Muscle aches typically resolve independently; however, sufferers can take medicines, such as muscle relaxer pills, to help reduce symptoms. This blog overviews muscle pain, its management and treatment.   

Muscle pain, also known as myalgia, is most associated with strains and sprains. It frequently appears as redness at the injury site, tenderness, fever, and swelling. Discomfort due to muscle pain can vary from mild to severe, depending on the cause. Muscle pain may develop because of excitation of the muscle due to the overuse of the muscle and viral infections of trauma. Many different pain relief tablets are available to treat and relieve muscle pain.    

Prescription medications for muscle pain —H2 

A doctor might prescribe pain relief pills for people with pain and muscle spasms. This group of medications refers to pain relief medications that help eliminate pain, stiffness, and tightness by reducing contraction. According to research studies, the usage of muscle pain pills is increasing rapidly. While these drugs are beneficial for short-term usage, they may not be appropriate for everyone. Evidence also suggests that muscle relaxants can have adverse effects, and it is not advisable to use them long-term. Muscle relaxants are available in two classes: antispasmodics and antispastics.  

    1. Antispasmodics

      Antispasmodics are known to reduce the severity of muscle spasms by altering conduction in the central nervous system. Two types of antispasmodics include benzodiazepines and nonbenzodiazepines. Benzodiazepines restrict the activity of certain chemicals in the brain, while nonbenzodiazepines work on the spinal cord and brain. Examples of antispasmodics include carisoprodol, diazepam, metaxalone, and cyclobenzaprine. 

      Side effects associated with using antispasmodics typically involve headache, dizziness, and drowsiness. Possible side effects of cyclobenzaprine can include dry mouth, mucosal dryness, drowsiness, fast heartbeat, dilated pupils, confusion, hallucinations, confusion, hallucinations, dizziness, and changes to intestinal movements.    

      People who take medicines that affect serotonin should not take antispasmodics as they are at increased risk of serotonin syndrome. Some muscle pain relief pills can also be addictive, and people are advised only to use them for the short term.   

    2. Antispastics  
      This group of medicines acts on the muscle cells and spinal cord to improve muscle tightness and relieve spasms. These are believed to inhibit the transmission of neurons in the brain. Doctors usually prescribe antispastics for conditions that cause muscle spasms, such as cerebral palsy or multiple sclerosis. These drugs include tizanidine, baclofen, and dantrolene. General side effects of antispastics include muscle weakness and drowsiness. At the same time, common side effects of baclofen include vertigo, nausea, confusion, and muscle weakness.   

Off label us

In some cases, doctors may recommend medications that are not the first-line treatment for muscle pain but may relieve pain or spasms. These treatments include:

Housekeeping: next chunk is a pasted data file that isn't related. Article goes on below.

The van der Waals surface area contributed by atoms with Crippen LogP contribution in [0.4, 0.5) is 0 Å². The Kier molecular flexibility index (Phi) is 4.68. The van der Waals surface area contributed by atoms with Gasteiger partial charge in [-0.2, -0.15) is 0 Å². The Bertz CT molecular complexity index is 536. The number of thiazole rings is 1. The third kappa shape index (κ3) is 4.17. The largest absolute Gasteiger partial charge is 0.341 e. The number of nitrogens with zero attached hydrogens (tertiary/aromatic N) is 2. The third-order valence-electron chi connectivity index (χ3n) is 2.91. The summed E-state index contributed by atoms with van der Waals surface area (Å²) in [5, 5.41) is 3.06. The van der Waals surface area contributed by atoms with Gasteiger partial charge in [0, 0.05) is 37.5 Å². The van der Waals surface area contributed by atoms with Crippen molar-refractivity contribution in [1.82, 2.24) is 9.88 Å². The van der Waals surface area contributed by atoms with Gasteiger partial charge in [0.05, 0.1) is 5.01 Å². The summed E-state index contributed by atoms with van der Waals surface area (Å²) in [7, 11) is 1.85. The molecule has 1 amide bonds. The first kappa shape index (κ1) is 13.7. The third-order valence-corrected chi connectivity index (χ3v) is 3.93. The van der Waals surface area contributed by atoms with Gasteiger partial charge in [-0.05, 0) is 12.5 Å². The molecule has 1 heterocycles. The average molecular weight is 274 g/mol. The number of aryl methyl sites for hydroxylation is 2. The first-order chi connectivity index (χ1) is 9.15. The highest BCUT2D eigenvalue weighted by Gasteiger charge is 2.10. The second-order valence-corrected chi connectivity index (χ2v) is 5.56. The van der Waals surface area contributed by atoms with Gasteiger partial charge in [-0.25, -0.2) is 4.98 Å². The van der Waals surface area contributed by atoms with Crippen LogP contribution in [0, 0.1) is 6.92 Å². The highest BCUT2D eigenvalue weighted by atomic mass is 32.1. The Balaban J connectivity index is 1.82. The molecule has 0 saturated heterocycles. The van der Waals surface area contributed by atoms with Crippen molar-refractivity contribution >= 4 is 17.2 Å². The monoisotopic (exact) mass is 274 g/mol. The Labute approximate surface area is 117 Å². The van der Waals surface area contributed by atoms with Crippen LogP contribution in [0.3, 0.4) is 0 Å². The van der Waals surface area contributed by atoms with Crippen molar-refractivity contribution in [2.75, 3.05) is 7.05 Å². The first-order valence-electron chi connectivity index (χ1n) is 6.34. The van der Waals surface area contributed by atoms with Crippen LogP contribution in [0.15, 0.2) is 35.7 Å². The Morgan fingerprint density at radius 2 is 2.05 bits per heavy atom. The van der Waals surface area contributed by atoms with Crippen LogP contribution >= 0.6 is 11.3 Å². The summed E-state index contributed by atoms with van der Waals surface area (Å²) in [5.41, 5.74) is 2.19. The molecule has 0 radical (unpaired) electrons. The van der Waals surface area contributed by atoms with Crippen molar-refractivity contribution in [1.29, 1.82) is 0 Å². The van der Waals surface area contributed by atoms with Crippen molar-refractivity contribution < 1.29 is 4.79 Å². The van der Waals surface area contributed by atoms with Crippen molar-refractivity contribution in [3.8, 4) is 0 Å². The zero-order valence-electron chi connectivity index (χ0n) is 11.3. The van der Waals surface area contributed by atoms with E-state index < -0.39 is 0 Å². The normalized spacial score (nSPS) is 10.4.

• Benzodiazepines 

The US food and drug administration approves benzodiazepines for insomnia, anxiety disorder, seizure disorder (epilepsy), and panic disorder. However, doctors usually prescribe them off-label to treat muscle pain. These medicines are effective at treating pain but may not help you get rid of spasms if used for a short period. These are believed to work by enhancing the effect of gamma-aminobutyric acid (GABA), a neurotransmitter with sedative effects. This class of medications include confusion, drowsiness, and breathing difficulties.  

    • Gabapentin 

Gabapentin is an anticonvulsant widely used to treat seizures, relieve nerve pain, and treat restless leg syndrome. It changes the electrical activity in the brain and affects neurotransmitters, which can alter how the body senses pain. Common side effects of Gabapentin may include headaches, fatigue, and dizziness.  

Over-the-counter products

    • Nonsteroidal anti-inflammatory drugs (NSAIDs)   

NSAIDs help treat or relieve pain by reducing inflammation. These drugs slow the secretion of prostaglandins, which the body produces after injury or illness. They also block cyclooxygenase activity (COX), which helps form prostaglandins. These drugs include aspirin, ibuprofen, and naproxen sodium. Side effects of NSAIDs include dizziness, headache, drowsiness, and gastrointestinal problems.  

    • Acetaminophen 

Also called paracetamol, this medicine treats mild to moderate pain and fever. It is an analgesic (pain reliever) and an antipyretic (fever reducer). Paracetamol has a similar working mechanism as NSAIDs. People using acetaminophen for the long term are at an increased risk of serious liver damage. The medicine may cause skin reactions such as rash, blisters, redness, and the top layer of the skin coming away. 


Muscle pain or spasm is usually not a cause of concern and is typically resolved independently.   However, severe, or prolonged pain may indicate an underlying disorder and should be treated promptly. Optimal pain management involves a combination of non-opioid analgesics, including paracetamol and nonsteroidal anti-inflammatory drugs (NSAIDs) like ibuprofen, which are indicated for mild to moderate pain.  

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